Moultonboro joins suit against state for retirement contributions


July 22, 2009
MOULTONBORO — The Town of Moultonboro will join in litigation efforts with the New Hampshire Municipal Association in response to the state's vote to shift their share of retirement costs to towns.

Town Administrator Carter Terenzini brought up the letter asking Moultonboro to join the suit with other towns in the NHMA. When the state budget was approved last month, it reduced the state's share of the employer contribution for teachers, police, and firefighters from 35 percent to 30 percent, with plans to reduce it further to 25 percent in the 2011 fiscal year.

The NHMA wrote that this "downshifting" in cost would cause an additional cost to counties, towns, school districts, and cities, a figure they estimated to total at $27 million over the next two years. The NHMA also contends that this action is an "unfunded mandate" and constitutes a violation of Part I, Article 28-a of the New Hampshire Constitution, which states, "The state shall not mandate or assign any new, expanded or modified programs or responsibilities to any political subdivision in such a way as to necessitate additional local expenditures by the political subdivision unless such programs or responsibilities are fully funded by the state or unless such programs or responsibilities are approved for funding by a vote of the local legislative body of the political subdivision."

"It's not horrifically expensive for us because of our number of officers," said Terenzini. "But it's stressing our neighbors."

Terenzini said that the NHMA advised them to send their payment to the state with a letter of protest, asking the state to be ready to reimburse them for the costs. They also asked them to "join with their fellow communities" in litigation, contributing a little over $800. Letters came from the executive directors of the Local Government Center, the School Board Association, and the New Hampshire Association of Counties.

Terenzini said that the town had not budgeted for this but could take that amount out of their legal budget.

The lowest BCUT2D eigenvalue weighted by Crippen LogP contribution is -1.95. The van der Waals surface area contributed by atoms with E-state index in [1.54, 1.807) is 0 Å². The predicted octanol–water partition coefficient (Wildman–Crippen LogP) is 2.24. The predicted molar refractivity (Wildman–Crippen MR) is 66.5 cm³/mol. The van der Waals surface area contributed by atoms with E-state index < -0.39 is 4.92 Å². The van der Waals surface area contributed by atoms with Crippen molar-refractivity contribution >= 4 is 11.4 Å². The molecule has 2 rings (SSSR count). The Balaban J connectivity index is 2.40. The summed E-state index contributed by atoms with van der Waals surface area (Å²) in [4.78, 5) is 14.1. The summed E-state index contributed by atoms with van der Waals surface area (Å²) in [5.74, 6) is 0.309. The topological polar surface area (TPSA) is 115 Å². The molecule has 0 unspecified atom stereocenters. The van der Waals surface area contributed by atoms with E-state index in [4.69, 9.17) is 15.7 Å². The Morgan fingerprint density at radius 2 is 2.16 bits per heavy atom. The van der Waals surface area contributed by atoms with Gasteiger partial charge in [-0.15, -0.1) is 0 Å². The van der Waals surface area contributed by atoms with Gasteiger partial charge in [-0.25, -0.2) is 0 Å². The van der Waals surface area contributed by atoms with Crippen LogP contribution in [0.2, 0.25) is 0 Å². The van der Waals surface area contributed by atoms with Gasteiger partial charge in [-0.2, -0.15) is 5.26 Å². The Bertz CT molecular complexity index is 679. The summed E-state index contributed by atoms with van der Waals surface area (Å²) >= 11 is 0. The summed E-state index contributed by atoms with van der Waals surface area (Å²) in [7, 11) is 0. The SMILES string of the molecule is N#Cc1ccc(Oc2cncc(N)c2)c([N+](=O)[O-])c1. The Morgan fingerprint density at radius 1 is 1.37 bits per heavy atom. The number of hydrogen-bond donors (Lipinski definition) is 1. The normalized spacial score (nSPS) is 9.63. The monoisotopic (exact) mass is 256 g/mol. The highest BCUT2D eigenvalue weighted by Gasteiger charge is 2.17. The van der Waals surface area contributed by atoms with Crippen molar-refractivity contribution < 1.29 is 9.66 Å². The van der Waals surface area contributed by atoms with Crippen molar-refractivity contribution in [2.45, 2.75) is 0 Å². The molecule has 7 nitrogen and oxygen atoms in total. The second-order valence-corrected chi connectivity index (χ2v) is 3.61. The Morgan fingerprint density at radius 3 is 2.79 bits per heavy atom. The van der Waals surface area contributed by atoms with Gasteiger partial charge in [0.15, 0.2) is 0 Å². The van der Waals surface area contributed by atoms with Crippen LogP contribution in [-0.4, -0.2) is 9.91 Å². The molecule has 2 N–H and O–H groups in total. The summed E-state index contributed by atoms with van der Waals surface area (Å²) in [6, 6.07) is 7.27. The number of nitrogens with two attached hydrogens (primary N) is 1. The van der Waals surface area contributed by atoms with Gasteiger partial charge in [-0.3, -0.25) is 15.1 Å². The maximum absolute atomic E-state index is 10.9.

"Personally, I think it's a good investment," said Terenzini.

Selectman Betsey Patten moved to authorize the town to join the lawsuit for $816, and the board agreed unanimously.

Later on, in the public comment after the selectman's meeting, resident Peter Jensen asked the selectmen to reconsider their decision. He asked if the money for the retirement fund would not simply be drawn from the same source - property taxes.

"Please reconsider this suit," asked Jensen. "I don't see how we're going to save money - we're going to send money whether the state or the town disperses the money. The only assumption is that the state will disperse the money without collecting more. It seems that it's just a lawsuit that won't buy us anything, unless the suit results in lower spending."

Jean Beadle noted that the Moultonboro School Board had delayed a decision on joining the suit that week for this reason.

Patten explained that it comes down to the state downsizing the cost. The state's contribution to the retirement costs came from sources like fees and tolls, she said, not from property taxes. When the state reduces the percentage that it contributes, local towns, cities, and school districts have to make up that cost by drawing from property taxes.

"Other than school costs, the state does not tap into property taxes," Patten said. "The retirement funding has to come from a source other than property taxes, like fees and tolls. This makes local property taxes higher and higher. The state has to pay; they're doing this against the state Constitution."

Patten said that the NHMA advised them to pay, so that their employees didn't suffer, but to pay under protest. She said that it could be an extra $10,000 in 2010, and a potential extra $25,000.

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